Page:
Washington, DC — “Dub poet Mutabaruka found it necessary to argue, in a public contribution on the subject, that the statue [Emancipation Monument], which represents a woman and a man, both nude standing in a pool of water and looking upward as a symbolic representation of the spiritual emancipation from Slavery, was ‘gay’ because the male figure did not respond sexually to the presence of the naked female figure.” explains Veerle Poupeye, Director of the National Gallery of Jamaica.
Artwork created for the public domain often presents a challenge for artists. Not only does the work need to be accessible to its constituents, it also needs to be sensitive to its surroundings and take into account its social and cultural context. In developing parts of the world this sensitivity needs to be even more acute as the circumstances surrounding an artwork are often ambiguous. Fundamental social issues such as unemployment, lack of health care and political disquiet factor in to the psyche of the viewing public, and as a result make the public’s response to an artwork unpredictable.
In 2003, Jamaican artist Laura Facey was selected from 16 submissions to erect a public sculpture for Emancipation Park, a community garden in the center of the capital, Kingston. Entitled “Redemption Song,” the monumental bronze cast sculpture depicts a towering 11-ft foot tall man and a woman. The artwork motif is simple: a man and woman, standing naked in water and looking upward towards the sky. As a monument for emancipation, the artist’s intention is to express the notion of togetherness as well as freedom from slavery. On the surface the sculpture appears to be harmless enough to avoid ethical or cultural objections, however given the cultural context of Jamaica the reading of the work became complex.
Shortly after “Redemption Song” was installed it received numerous protests that threw in to question its ability to adequately represent the notion of emancipation. Not only this, in addition to Mutabaruka’s complaint that the virility of the male figure was ignored, many found the overt nudity of the figures, specifically the male figure, offensive. “This illustrates that public representations of the male body are likely to be scrutinized in light of sexual identity, with sometimes bizarre and unpredictable results,” Poupeye explains.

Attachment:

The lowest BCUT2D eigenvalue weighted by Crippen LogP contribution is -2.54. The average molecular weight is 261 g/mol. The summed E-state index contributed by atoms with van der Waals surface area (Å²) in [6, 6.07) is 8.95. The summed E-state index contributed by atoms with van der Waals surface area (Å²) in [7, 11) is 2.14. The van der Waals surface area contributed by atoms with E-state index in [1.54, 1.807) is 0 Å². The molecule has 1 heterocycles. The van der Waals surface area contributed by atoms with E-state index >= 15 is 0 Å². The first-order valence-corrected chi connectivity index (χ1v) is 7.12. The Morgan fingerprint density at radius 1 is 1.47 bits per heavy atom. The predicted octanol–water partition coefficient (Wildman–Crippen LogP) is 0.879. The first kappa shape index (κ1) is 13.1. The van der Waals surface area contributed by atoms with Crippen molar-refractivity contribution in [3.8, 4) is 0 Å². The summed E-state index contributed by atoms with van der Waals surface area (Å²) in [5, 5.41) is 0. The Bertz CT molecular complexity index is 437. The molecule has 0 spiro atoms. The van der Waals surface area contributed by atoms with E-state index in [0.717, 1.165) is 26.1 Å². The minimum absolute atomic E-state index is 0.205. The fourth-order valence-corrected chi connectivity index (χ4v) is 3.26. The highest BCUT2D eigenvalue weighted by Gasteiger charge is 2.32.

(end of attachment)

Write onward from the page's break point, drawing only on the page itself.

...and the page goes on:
Professor Carolyn Cooper went as far as to question the racial standing of the work in her essay “Enslaved in Stereotype: Race and Representation in Post-Independence Jamaica” stating:
… the monument appears to be a re-inscription of racist ideology, with its representation of the African Jamaican body as essentially dismembered.
In response the chief curator of the National Gallery of Jamaica, David Boxer, came to the monument’s defense:
I see two human beings, two black human beings, one male, one female, standing in ‘the healing stream.’ They are resplendent in their purity; their heads are raised heavenwards in prayer … yes, this is a prayer — the work is a silent hymn of communion with, and thanksgiving to, the Almighty.
Laura Facey is considered one of the premiere practicing artists in Jamaica with extensive experience producing art of this scale and for public consumption. She does however come from a family who has been well entrenched in the politics and history of the country, suggesting that opposition may have been misdirected. It would be easier for citizens to express their dismay at the works approach to theme than to insinuate the artwork selection was bias. She is quoted saying:
Some people think I was the wrong gender, race and class to be the artist chosen for such a prominent piece of public art.
Her work was selected as part of a national competition that maintains the selection process was blind not revealing the names of the artists.
There is no question that Facey is an adequate artistic choice. She is wildly talented and comes from eight generations born and raised in Jamaica. “As an artist, you just have to keep creating and don’t pay attention to criticism,” she says.
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